Ross, we love YOUR flag idea. We think the koala is SUCH a GREAT idea … especially a wide awake one … and not a snoozie one! We don’t think ANY country would want to be known as “sleepy”!!! We like the colours and the six starts. Some of us think the union jack should be replaced with something like a koala or even a kangaroo! We understand that some people want to keep the same flag because it has been used for 100 years! Change is sometimes good, though!

    Some of us might try to design a new flag for you over our winter break. If we come up with any cool ideas, we will share them with you! 😉

    We always smile when we see a new comment from you, Ross, because you extend OUR thinking TOO! We love that every time we read your thoughts you push our learning too! Thank you for being our OTHER teacher … in Australia!

    The Battalion Hawk Bloggers 🙂

    Reply
  2. rossmannell

    Post author

    Hello Battalion Hawk Bloggers,

    I do get some birthday greetings from assorted places, including from former students of mine. Many come through Facebook.

    Koalas can be cute and generally don’t move very quickly but I would never recommend trying to handle a wild koala. Like many wild animals, they can scratch and bite if frightened. Our local nature park, Potoroo Palace, has koalas that don’t mind being patted. Blinky (boy) and Suzie have been there quite some time. I have also seen them in the wild but they are a rare sighting since they are often asleep high in trees.

    The Mt. Tarawera scree slope was deep but mostly you sink in because the slope is quite steep. Taking a step down, you are almost sitting on the slope as you move the other foot. Being a big guy, I tend to sink deeper than many but didn’t have any real problems moving down. Coming out of the crater was much easier as there is a trail leading out much further along the crater.

    Pumice is capable of floating long distances on the ocean. The pumice I collected off a beach in Queensland would have travelled around 2,300 miles (3,700km) to reach the beach. Travelling all the way to Canada would be difficult but some might make it.

    Did you know there are main ocean currents around our world? I have two Wikipedia links below. One is the information link on ocean currents and the other shows one of the maps in close-up. They do tend to have some mixing between them but you might notice the main ocean currents in the southern hemisphere travel counter-clockwise and the northern currents travel clockwise.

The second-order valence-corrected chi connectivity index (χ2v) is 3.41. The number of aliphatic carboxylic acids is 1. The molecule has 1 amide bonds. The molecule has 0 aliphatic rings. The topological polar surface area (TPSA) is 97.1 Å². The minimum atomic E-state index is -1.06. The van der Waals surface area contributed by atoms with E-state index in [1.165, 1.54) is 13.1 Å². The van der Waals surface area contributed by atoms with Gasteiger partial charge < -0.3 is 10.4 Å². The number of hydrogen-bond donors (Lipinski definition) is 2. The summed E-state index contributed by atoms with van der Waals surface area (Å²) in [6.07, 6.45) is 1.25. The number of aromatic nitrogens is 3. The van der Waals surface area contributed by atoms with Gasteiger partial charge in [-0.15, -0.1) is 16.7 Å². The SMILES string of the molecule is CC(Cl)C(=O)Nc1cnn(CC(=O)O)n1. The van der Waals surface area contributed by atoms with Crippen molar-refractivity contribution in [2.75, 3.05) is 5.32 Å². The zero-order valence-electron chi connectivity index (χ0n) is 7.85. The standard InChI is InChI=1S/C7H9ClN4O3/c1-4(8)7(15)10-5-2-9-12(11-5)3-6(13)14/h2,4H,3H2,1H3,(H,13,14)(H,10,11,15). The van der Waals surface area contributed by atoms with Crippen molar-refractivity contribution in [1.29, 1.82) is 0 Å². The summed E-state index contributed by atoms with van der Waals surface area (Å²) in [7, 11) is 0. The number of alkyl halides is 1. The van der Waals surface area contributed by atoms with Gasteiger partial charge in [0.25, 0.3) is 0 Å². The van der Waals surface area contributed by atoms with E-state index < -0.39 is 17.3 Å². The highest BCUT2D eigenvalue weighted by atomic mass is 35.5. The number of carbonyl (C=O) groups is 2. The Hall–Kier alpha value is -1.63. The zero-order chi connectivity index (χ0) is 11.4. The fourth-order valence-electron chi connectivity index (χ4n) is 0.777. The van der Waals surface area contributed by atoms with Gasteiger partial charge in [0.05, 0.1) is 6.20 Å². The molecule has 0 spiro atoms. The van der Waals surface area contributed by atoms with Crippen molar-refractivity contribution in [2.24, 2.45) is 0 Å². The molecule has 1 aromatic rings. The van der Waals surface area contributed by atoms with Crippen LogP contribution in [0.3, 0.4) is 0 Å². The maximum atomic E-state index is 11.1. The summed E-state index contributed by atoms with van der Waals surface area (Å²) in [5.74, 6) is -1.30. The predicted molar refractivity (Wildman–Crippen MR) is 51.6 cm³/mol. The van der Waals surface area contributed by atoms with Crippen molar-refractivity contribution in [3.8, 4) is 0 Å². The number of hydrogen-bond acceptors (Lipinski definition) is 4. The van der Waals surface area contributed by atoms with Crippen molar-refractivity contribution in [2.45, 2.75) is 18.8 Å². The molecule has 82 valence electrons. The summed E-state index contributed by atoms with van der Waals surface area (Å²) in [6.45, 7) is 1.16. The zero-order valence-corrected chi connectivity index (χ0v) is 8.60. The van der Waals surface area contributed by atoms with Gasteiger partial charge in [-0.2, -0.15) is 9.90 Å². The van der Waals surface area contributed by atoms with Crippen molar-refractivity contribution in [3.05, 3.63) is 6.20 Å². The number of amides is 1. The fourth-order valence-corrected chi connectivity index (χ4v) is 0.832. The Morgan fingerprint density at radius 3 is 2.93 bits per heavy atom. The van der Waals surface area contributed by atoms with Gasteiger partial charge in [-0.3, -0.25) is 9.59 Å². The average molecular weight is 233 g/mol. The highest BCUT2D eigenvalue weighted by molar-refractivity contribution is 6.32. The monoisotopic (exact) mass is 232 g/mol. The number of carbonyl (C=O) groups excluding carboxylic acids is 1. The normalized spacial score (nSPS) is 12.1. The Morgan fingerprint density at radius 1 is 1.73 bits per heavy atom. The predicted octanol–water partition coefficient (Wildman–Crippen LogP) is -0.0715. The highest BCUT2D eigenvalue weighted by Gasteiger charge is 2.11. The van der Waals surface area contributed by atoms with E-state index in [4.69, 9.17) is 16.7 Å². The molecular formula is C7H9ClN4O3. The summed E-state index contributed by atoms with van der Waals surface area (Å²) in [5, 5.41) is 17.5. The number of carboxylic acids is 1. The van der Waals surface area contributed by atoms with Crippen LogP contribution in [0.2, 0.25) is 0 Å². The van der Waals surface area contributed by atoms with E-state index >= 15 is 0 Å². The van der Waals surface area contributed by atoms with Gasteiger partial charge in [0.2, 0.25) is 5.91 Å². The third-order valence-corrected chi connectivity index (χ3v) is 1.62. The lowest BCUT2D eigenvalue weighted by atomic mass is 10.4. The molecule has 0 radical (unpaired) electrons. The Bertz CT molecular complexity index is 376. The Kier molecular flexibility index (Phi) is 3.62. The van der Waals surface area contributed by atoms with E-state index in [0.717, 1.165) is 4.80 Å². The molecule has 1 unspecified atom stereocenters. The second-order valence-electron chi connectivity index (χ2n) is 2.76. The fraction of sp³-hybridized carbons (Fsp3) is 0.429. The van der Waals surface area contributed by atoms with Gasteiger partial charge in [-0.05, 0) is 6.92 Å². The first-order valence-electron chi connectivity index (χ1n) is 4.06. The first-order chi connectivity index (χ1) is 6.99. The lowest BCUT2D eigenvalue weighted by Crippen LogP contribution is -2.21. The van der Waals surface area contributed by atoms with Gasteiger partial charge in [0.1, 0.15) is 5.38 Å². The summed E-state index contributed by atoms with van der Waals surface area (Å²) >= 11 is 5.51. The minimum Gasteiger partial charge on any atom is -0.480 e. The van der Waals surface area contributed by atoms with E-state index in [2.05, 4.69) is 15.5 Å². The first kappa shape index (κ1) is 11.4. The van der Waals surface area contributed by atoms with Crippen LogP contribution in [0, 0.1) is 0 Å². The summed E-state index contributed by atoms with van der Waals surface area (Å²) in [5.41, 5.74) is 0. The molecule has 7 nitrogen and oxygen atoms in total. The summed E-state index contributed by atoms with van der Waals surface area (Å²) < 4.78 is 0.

Wikipedia ocean current information
    Wikipedia ocean current graphic

    To make the epic journey from its source along the main currents, the pumice would have to travel along Australia’s east coast before heading east all the way to South America then crossing into the equatorial counter current. From there, it would have to enter the north equatorial current, travel west before heading north and again turning east near Japan. Finally reaching North America, it would need to enter the Alaskan current. That is one very epic journey yet it is possible some pumice might make it. Our world can be pretty amazing.

    Can pumice be smooth? Because it is so laden with small bubbles, it would be hard for it to be truly smooth. It can become rounded like any other pebbles but it still has an almost sandpaper like roughness.

    Learning together? One of my joys in blog commenting is discovering new things while researching topics. This comment, for example, I knew about the world ocean currents but had to do a search to provide information links for you. My learning journey has never ended. Blogging has made it pick up speed. We are learning together. 🙂

    In time Australia, like Canada, will adopt a new flag. It’s part of growing as a nation. I will be interested to see what designs you can suggest.

    Your other teacher,
    @RossMannell
    Teacher (retired), N.S.W., Australia

    Reply